A candidate for the Nobel

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A candidate for the Nobel


On Dec. 18, a group of 50 Korean politicians and societal leaders held an unprecedented press conference in Seoul. In front of reporters, they announced their intention to promote Article 9 of the Japanese Constitution - which renounces “war as a sovereign right” - as a nominee for the 2015 Nobel Peace Prize. A former prime minister, a National Assembly speaker and Supreme Court justices were among them in supporting the cause.

Experts in religion, the arts, academia and civil society encompassing conservative, liberal and moderate values have signed on to the campaign. It is unusual in a country where the ruling and opposition parties and the conservatives and the progressives remain fiercely divided. But all there that day said they represent Korea’s hope for universal peace.

In 2004, nine senior Japanese intellectuals, including Nobel Prize-winning author Kenzaburo Oe, formed the Article 9 Association, working to protect Japan’s pacifist Constitution for a decade. Naomi Kakasu, homemaker and the mother of two children, started the signature-collection drive to nominate the Article 9 for the Nobel Peace Prize in order to make sure her children were not sacrificed in a war. More than 400,000 people participated in the grass-roots effort.

A decade later, a heated debate over Japan’s pacifist Constitution has been sparked in Korea. On July 1, in a cabinet meeting, Japanese Prime Minister Shinzo Abe made a decision on collective self-defense, attempting to nullify Article 9 with a “constitutional revision by interpretation.”

Less than two weeks later, the Committee on Foreign Policy and Unification in the Korean National Assembly unanimously adopted a resolution denouncing Japan’s decision. Prime Minister Abe dissolved the lower house of the Japanese Diet on Nov. 18, and the ruling party won more than two-thirds of the seats in a snap election held Dec. 14. Abe also revealed his intention to revise Article 9 and security-related laws by winning two-thirds of the seats in the upper house election.

Article 9 is expected to spur worldwide debate in 2015, the 70th anniversary of Korea’s liberation from Japan and the end of World War II. The question will be cast over Japan and the Korean Peninsula, and then expanded to East Asia and the world. Mankind witnessed the advent of nuclear weapons with the end of World War II, and the lessons learned from that tragedy boil down to Article 9.

Scrapping it means abandoning those lessons. Moreover, Abe and his followers don’t acknowledge the war crimes rulings by the International Military Tribunal for the Far East and have fabricated evidence to deny the crimes acknowledged in the 1993 Kono Statement and the 1995 Murayama Statement.

Abe’s Japan is siding with the United States in the intense contest between Washington and Beijing. It’s also trying to tilt its strategic balance with the United States. Because Korea traditionally sides with the United States and Japan, Seoul is demanded to make a choice that may be disadvantageous to its own fate.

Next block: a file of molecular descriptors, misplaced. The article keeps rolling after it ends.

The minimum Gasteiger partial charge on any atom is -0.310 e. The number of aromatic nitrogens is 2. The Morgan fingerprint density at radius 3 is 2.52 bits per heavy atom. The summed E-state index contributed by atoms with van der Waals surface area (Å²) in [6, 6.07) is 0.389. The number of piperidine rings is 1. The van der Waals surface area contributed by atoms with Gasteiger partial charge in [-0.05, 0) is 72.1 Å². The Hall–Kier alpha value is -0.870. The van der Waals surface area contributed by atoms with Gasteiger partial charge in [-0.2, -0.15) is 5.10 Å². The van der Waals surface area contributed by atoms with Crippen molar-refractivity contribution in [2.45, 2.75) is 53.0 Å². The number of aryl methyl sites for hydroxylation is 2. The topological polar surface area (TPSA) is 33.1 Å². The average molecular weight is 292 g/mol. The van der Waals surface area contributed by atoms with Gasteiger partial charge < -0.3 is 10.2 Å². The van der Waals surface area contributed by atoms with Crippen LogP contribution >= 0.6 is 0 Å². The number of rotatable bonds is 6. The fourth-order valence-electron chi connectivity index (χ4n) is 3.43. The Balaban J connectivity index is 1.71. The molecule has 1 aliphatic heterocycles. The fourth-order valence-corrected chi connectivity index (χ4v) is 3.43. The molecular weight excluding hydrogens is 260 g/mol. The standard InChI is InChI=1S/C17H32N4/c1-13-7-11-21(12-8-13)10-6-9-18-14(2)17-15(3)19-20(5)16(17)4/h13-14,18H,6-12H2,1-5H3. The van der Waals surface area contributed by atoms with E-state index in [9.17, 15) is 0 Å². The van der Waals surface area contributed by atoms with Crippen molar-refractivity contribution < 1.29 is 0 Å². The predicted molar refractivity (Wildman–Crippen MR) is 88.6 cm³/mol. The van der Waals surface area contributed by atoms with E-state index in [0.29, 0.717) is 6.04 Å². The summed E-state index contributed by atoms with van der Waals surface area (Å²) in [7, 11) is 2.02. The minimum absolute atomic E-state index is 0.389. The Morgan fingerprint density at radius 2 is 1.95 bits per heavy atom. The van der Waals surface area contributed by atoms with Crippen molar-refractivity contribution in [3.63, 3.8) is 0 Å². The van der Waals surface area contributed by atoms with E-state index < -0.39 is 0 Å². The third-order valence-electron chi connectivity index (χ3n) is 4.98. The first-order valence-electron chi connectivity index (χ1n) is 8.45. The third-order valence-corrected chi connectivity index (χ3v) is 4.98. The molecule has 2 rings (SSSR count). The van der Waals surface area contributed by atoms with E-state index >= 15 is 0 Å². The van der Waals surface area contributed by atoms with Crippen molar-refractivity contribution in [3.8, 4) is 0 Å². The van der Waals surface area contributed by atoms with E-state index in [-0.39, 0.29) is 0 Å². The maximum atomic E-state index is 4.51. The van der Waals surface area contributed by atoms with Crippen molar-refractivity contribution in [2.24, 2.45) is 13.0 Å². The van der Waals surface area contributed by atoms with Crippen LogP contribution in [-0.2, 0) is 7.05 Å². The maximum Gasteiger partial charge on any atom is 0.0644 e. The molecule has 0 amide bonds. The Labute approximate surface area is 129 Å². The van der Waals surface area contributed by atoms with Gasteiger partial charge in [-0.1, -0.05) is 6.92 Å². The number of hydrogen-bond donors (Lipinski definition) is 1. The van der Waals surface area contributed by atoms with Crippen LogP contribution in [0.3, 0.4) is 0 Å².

Furthermore, not just Koreans but also Japanese citizens who have enjoyed democracy, peace and economic prosperity for over six decades under the pacifist Constitution oppose Abe’s militaristic front.

I needed to see the Japanese leaders who oppose Abe’s direction for myself, so in September and November, I met with Japanese politicians, including former Prime Ministers Tomiichi Murayama and Yukio Hatoyama, former Liberal Democrat secretary Hiromu Nonaka and People’s Life Party Chairman Ichiro Ozawa. I also saw civil movement leaders, such as Peace Forum Chairman Shingo Fujiyama. They agree that the Japanese right-wing, including Prime Minister Abe, are nervous that Korea and China are emerging as major forces in the world and feel a sense of crisis due to North Korea’s nuclear presence. But they also oppose Japan going back to its old ways and believe Japan’s post-war accomplishments under the pacifist Constitution should be acknowledged while it repents and compensates for its past transgressions.

Many of them think the campaign for Article 9’s nomination for the Nobel Peace Prize would not be very successful in Japan. It may lack justification for the Japanese to nominate their own Constitution. They welcomed the idea of expanding the signature drive in Korea, as Japan’s pacifist Constitution is meaningful not only for Japan and the Korean Peninsula but also all of East Asia. Fifty Korean seniors have signed the campaign.

In Korean society, praising Japan or giving it credit is generally received negatively, no matter how noble the cause.

However, threatened by Abe’s military buildup, we need to seek ways to discourage it as well as we can. The existence of Article 9 is a subject of global debate that Abe’s militaristic pursuit must overcome. There also needs to be a serious discussion on seeking effective means to hold him back. We have ample reason in Korea to promote the campaign for Article 9’s nomination for the Nobel Peace Prize, as well as in Europe and the United States. The best revenge is showing mercy toward the enemy.

Translation by the Korea JoongAng Daily staff.

JoongAng Ilbo, Dec. 29, Page 29


*The author is a former member of the National Assembly and the head of the National Movement to renegotiate the 1965 Korea-Japan Treaty.


by Lee Bu-young



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